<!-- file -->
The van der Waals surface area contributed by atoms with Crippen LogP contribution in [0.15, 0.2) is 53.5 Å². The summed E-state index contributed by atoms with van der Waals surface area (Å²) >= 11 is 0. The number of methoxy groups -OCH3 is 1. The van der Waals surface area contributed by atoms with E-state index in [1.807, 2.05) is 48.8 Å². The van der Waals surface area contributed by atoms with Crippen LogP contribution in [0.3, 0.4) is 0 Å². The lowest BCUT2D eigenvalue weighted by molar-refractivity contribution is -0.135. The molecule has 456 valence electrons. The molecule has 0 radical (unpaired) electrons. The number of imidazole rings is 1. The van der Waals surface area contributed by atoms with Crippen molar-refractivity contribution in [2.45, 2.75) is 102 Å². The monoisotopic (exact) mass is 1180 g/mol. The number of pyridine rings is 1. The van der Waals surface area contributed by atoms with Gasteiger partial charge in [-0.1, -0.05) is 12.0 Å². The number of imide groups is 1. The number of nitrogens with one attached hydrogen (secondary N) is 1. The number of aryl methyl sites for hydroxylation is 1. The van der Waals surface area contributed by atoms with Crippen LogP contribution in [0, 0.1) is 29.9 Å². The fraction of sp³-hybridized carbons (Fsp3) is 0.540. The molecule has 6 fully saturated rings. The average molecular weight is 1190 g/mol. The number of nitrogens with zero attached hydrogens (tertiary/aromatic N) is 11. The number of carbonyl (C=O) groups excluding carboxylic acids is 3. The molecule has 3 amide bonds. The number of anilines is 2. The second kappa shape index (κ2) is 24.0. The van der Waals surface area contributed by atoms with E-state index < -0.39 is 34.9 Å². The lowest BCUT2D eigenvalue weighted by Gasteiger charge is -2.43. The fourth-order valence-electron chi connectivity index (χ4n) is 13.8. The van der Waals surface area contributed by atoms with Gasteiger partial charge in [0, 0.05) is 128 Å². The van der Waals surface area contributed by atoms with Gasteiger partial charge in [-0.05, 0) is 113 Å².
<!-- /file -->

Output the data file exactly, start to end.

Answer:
The van der Waals surface area contributed by atoms with Crippen LogP contribution in [0.15, 0.2) is 53.5 Å². The summed E-state index contributed by atoms with van der Waals surface area (Å²) >= 11 is 0. The number of methoxy groups -OCH3 is 1. The van der Waals surface area contributed by atoms with E-state index in [1.807, 2.05) is 48.8 Å². The van der Waals surface area contributed by atoms with Crippen LogP contribution in [0.3, 0.4) is 0 Å². The lowest BCUT2D eigenvalue weighted by molar-refractivity contribution is -0.135. The molecule has 456 valence electrons. The molecule has 0 radical (unpaired) electrons. The number of imidazole rings is 1. The van der Waals surface area contributed by atoms with Crippen molar-refractivity contribution in [2.45, 2.75) is 102 Å². The monoisotopic (exact) mass is 1180 g/mol. The number of pyridine rings is 1. The van der Waals surface area contributed by atoms with Gasteiger partial charge in [-0.1, -0.05) is 12.0 Å². The number of imide groups is 1. The number of nitrogens with one attached hydrogen (secondary N) is 1. The number of aryl methyl sites for hydroxylation is 1. The van der Waals surface area contributed by atoms with Crippen LogP contribution in [0, 0.1) is 29.9 Å². The fraction of sp³-hybridized carbons (Fsp3) is 0.540. The molecule has 6 fully saturated rings. The average molecular weight is 1190 g/mol. The number of nitrogens with zero attached hydrogens (tertiary/aromatic N) is 11. The number of carbonyl (C=O) groups excluding carboxylic acids is 3. The molecule has 3 amide bonds. The number of anilines is 2. The second kappa shape index (κ2) is 24.0. The van der Waals surface area contributed by atoms with E-state index < -0.39 is 34.9 Å². The lowest BCUT2D eigenvalue weighted by Gasteiger charge is -2.43. The fourth-order valence-electron chi connectivity index (χ4n) is 13.8. The van der Waals surface area contributed by atoms with Gasteiger partial charge in [0, 0.05) is 128 Å². The van der Waals surface area contributed by atoms with Gasteiger partial charge in [-0.05, 0) is 113 Å².